Geography, the science of place, i.e., the study of the surface of the earth, the location and distribution of its physical and cultural features, the areal patterns or places that they form, and the interrelation of these features as they affect humans. Methods and Branches
Geography is a synoptic science that uses the same elements as the other sciences but in a different context. It integrates data spatially, making elaborate use of maps as its special tool. Geography may be studied by way of several interrelated approaches, i.e., systematically, regionally, descriptively, and analytically. The systematic approach organizes geographical knowledge into individual categories that are studied on a worldwide basis; the regional approach integrates the results of the systematic method and studies the interrelationships of the different categories while focusing on a particular area of the earth; the descriptive approach depicts where geographical features and populations are located; the analytical approach seeks to find out why those features are located where they are. In the study of geography two main branches may be distinguished, physical geography and human (or cultural) geography, originally anthropogeography. The first, based on the physical sciences, studies the world's surface, the distribution, delineation, and nature of its land and water areas. Climate, landforms (see geomorphology), and soil are examined as to origin and are classified as to distribution. Drawing on the biological sciences, fauna and flora (biogeography) are brought into an areal pattern. Through the mathematical sciences the motion of the earth and its relationship to the sun (seasons), the moon (tides), and the planets are studied, as well as mapmaking and navigation. Human geography places humans in their physical setting; it studies their relationship with that environment as well as their conscious activities and continuous progress in adapting themselves to it (and to other humans) and in transforming their environment to their needs. Human geography may in turn be subdivided into a number of fields, such as economic geography, political geography (with its 20th-century offshoot, geopolitics), social geography (including urban geography, another 20th-century ramification), environmental perception and management, geographical cartography, geographic information systems, and military geography. Historical geography (which reconstructs geographies of the past and attempts to trace the evolution of physical and cultural features) and urban and regional planning are sometimes considered branches of geography. History of Geographic Study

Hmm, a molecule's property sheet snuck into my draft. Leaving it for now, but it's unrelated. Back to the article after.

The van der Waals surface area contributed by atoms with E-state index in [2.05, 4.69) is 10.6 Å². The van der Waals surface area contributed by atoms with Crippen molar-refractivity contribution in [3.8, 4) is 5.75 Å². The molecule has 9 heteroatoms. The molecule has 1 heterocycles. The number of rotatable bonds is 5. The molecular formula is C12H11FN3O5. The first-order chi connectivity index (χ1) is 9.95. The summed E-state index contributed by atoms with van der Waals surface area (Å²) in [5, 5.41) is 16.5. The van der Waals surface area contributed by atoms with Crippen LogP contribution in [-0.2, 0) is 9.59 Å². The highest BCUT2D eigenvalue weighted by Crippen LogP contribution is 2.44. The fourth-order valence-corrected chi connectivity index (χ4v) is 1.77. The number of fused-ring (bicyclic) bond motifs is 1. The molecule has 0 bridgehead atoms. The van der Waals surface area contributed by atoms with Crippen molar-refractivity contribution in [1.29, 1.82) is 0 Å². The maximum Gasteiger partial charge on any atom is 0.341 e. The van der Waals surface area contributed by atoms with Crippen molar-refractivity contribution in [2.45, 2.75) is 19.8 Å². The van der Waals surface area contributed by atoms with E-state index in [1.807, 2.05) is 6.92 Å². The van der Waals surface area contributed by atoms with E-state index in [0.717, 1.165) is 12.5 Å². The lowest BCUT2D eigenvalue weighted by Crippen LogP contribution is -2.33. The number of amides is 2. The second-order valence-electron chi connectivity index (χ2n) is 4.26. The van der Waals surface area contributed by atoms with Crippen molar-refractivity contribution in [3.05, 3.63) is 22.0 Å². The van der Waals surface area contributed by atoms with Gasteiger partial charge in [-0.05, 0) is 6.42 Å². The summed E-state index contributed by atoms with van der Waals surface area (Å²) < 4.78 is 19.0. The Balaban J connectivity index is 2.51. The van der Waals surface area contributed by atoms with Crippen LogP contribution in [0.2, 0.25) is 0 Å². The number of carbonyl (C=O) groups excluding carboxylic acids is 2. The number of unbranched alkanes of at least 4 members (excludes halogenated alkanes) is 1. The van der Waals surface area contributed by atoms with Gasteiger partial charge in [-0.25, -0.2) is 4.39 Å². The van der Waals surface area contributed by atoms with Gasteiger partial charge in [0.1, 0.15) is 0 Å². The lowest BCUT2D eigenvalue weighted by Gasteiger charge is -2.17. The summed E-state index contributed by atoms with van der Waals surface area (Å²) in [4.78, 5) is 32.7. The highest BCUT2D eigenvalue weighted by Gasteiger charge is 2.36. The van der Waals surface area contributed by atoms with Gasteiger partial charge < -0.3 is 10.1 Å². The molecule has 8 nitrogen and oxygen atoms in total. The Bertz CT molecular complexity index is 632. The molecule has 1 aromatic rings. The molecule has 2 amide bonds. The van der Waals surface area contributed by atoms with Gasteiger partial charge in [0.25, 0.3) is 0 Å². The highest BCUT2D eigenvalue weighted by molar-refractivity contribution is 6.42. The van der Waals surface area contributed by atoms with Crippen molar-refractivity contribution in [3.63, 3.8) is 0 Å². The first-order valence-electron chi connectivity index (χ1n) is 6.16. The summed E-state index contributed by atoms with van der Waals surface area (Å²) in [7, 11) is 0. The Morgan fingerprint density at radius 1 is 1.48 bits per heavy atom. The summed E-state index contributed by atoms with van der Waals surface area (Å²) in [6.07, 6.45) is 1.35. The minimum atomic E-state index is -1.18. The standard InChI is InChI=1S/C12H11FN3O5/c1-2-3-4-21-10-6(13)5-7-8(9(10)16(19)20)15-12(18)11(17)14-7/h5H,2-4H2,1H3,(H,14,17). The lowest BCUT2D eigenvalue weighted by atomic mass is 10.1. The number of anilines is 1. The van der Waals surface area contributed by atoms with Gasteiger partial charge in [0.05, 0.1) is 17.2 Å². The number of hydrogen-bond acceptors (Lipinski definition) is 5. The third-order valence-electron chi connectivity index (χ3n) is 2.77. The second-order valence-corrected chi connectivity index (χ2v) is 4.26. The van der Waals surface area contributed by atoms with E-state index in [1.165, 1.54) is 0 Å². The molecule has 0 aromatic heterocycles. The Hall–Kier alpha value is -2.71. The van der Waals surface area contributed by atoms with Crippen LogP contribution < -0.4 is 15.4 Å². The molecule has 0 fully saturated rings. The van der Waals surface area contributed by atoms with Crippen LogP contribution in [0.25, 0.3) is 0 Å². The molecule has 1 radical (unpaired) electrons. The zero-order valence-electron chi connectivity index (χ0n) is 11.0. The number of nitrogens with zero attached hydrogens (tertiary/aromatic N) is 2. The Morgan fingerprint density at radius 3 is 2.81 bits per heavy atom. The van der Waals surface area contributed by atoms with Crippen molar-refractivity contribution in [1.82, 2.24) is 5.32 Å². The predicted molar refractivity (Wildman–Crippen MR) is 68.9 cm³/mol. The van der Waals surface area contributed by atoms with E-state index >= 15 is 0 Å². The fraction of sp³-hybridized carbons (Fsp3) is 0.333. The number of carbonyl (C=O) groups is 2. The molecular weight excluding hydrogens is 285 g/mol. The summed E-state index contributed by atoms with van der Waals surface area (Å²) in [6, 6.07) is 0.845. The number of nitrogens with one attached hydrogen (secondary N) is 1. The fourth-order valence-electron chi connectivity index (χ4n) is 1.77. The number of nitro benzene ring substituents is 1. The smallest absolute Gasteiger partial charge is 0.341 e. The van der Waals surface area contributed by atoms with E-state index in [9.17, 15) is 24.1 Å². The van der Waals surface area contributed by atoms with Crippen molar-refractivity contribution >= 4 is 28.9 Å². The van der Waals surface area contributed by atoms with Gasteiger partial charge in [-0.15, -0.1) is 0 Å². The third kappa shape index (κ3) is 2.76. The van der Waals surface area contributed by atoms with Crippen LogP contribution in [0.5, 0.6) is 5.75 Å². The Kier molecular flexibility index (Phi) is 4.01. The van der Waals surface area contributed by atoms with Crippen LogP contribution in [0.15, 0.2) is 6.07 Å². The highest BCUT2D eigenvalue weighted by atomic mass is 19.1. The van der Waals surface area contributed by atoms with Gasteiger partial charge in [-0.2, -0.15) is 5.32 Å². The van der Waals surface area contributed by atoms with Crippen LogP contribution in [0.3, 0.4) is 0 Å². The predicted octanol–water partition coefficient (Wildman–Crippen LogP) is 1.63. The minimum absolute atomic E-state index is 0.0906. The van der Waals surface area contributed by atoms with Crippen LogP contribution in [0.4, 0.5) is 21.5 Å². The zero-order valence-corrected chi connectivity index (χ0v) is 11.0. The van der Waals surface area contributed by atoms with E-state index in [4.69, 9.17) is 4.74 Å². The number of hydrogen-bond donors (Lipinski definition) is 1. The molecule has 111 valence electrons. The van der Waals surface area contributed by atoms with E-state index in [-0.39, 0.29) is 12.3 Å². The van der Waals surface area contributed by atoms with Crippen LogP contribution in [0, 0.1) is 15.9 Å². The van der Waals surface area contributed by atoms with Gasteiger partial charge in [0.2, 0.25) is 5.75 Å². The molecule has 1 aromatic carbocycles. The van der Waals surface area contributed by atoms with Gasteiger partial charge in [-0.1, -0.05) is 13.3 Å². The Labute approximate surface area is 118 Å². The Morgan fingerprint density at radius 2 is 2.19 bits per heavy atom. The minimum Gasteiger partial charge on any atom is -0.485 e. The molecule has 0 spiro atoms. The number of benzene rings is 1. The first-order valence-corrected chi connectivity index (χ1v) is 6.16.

Geography was first systematically studied by the ancient Greeks, who also developed a philosophy of geography; Thales of Miletus, Herodotus, Eratosthenes, Aristotle , Strabo , and Ptolemy made major contributions to geography. The Roman contribution to geography was in the exploration and mapping of previously unknown lands. Greek geographic learning was maintained and enhanced by the Arabs during the Middle Ages. Arab geographers, among whom Idrisi , Ibn Battutah, and Ibn Khaldun are prominent, traveled extensively for the purpose of increasing their knowledge of the world. The journeys of Marco Polo in the latter part of the Middle Ages began the revival of geographic interest outside the Muslim world. With the Renaissance in Europe came the desire to explore unknown parts of the world that led to the voyages of exploration and to the great discoveries. However, it was mercantile interest rather than a genuine search for knowledge that spurred these endeavors. The 16th and 17th cent. reintroduced sound theoretical geography in the form of textbooks (the Geographia generalis of Bernhardus Varenius ) and maps (Gerardus Mercator 's world map). In the 18th cent. geography began to achieve recognition as a discipline and was taught for the first time at the university level. The field of...
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